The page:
Q: What is ALARA?
A: ALARA is an acronym for “as low as reasonably achievable” and means making every reasonable effort to reduce your exposure to ionizing radiation while considering what is practical and consistent with the purpose for which the radiation is being used. Examples include minimizing time spent near ionizing radiation, using tongs to increase distance, and using shielding when needed.
Q: What are commonly used isotopes at USC?
A: Beta emitters such as H-3, C-14, S-35, and P-32 are commonly used in labs across USC. Gamma emitters such as I-125 and F-18 are used on a routine basis in specific labs.
Q: What training is required to use radioactive materials?
A: You must complete Radiation Safety Training before beginning work.
Q: What training is required to use an X-ray producing device?
A: You must complete Radiation Safety Training with EH&S (except electron microscope users) and device-specific training with the owner of the machine. If you are using the X-ray irradiator, email firstname.lastname@example.org to schedule the device-specific training.
Q: I am using an electron microscope. Do I need to attend Radiation Safety Training with EH&S?
A: No. Electron microscope (EM) users must review and sign the Electron Microscope Safety Guide Sheet. EM users must still complete device-specific training with the supervisor of the EM.
Q: Do I need to take Radiation Safety Training to use a laser?
A: No. Contact email@example.com to complete Laser Safety Training.
Q: I completed Radiation Safety Training at my previous institution. Can I transfer it over?
A: No. The training at USC is tailored to follow all federal and state regulations, as well as USC-specific safety policies. Emergency procedures, ordering processes, and waste disposal may vary among institutions/facilities with radioactive materials licenses.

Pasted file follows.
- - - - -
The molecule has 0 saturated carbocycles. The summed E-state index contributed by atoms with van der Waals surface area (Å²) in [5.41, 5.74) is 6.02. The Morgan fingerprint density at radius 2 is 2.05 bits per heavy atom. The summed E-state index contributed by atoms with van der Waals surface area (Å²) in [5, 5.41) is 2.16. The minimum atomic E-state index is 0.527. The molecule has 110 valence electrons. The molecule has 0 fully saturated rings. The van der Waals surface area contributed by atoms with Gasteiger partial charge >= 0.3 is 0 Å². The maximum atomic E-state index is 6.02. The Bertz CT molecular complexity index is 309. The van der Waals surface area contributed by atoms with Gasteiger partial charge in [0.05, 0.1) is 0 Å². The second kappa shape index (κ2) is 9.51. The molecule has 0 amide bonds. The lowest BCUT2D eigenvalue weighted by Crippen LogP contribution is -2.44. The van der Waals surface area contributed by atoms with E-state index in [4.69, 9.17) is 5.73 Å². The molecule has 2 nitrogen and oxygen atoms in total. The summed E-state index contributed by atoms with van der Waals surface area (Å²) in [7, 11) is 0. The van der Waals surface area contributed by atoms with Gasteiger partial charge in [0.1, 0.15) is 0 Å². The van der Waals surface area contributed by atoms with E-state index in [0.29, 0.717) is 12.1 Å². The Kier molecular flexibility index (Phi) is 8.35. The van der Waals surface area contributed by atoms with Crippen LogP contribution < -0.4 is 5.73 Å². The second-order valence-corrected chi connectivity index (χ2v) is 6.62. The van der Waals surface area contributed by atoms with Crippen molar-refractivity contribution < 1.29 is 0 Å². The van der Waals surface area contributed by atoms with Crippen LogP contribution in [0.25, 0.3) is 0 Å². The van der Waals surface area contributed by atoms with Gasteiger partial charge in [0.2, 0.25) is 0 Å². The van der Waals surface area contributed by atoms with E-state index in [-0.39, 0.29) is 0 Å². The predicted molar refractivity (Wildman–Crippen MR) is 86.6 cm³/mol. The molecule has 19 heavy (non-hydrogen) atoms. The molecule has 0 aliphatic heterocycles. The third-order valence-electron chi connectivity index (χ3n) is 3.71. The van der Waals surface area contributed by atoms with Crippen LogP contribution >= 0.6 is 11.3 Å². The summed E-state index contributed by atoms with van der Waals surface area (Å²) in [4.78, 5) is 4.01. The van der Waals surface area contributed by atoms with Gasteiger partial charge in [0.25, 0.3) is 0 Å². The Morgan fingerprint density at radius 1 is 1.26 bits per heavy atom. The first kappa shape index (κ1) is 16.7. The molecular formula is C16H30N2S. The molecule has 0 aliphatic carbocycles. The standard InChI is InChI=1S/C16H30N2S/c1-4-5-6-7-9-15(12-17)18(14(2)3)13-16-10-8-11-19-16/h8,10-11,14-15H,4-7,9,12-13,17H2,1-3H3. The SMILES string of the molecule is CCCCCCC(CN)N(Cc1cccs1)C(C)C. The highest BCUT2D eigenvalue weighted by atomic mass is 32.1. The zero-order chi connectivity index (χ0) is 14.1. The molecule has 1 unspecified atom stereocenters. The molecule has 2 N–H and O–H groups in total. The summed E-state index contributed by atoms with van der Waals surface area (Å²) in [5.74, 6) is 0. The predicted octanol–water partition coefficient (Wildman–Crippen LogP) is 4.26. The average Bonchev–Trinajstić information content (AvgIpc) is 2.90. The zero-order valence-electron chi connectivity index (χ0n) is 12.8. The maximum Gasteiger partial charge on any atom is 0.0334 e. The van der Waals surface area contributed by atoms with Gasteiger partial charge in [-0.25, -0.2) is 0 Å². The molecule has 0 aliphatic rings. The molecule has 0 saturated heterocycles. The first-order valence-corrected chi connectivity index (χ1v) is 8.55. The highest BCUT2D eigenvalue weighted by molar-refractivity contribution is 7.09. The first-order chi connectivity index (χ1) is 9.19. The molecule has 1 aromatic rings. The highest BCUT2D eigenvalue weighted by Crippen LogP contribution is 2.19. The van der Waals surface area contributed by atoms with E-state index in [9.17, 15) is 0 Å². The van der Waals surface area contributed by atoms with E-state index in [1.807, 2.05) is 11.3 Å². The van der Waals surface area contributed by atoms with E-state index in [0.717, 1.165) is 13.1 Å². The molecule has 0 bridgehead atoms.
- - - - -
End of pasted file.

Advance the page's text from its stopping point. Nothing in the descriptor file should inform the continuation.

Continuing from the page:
Q: What is a dosimeter?
A: A dosimeter is a small device that measures the amount of radiation that it is exposed to. The dosimeters used at USC come in three forms: a badge stuck on a wall in a lab, a clip-on badge worn on the shirt collar, and a ring worn on the finger.
Q: Do I need a dosimeter?
A: You are required to wear a dosimeter if you could receive a dose in excess of 500 millirem in one year. You will be issued a dosimeter if you:
- Use radioactive material or a radiation producing machine in the Department of Radiation Oncology.
- Handle radioactive material in the Departments of Nuclear Medicine and PET.
- Regularly use an open-beam X-ray producing device.
- Handle radionuclides that emit beta particles with energies greater than 1 MeV in quantities exceeding 5 mCi of activity.
- Handle radionuclides that emit gamma rays in quantities exceeding 1 mCi of activity.
- Declare your pregnancy.
If you own an X-ray producing device, the area around the device will be monitored using area dosimeters.
Q: Who do I contact if I lose my dosimeter?
A: If you lose your dosimeter or believe it is missing, contact your supervisor or Radiation Safety (firstname.lastname@example.org) immediately. Do not continue radiation work until you receive a replacement badge. If you find your badge, please return it as soon as possible.
Q: Why is it important to turn in my dosimeter on time?
A: The purpose of the dosimeter is to monitor the amount of radiation that you receive. If the dosimeter results indicate a high reading, Radiation Safety will investigate the incident and take corrective action (e.g., have you stop radiation work, improve the process that caused the reading, identify faulty equipment). Turning in dosimeters late puts you and others in your lab at risk of exposure.
Q: What is a dose record (Form 5)?
A: A Form 5 report provides the final dose received by a participant in the dosimetry program during the monitoring period. The report is generated annually and distributed to lab supervisors.
Q: I do not need a dosimeter anymore. How do I cancel my dosimeter?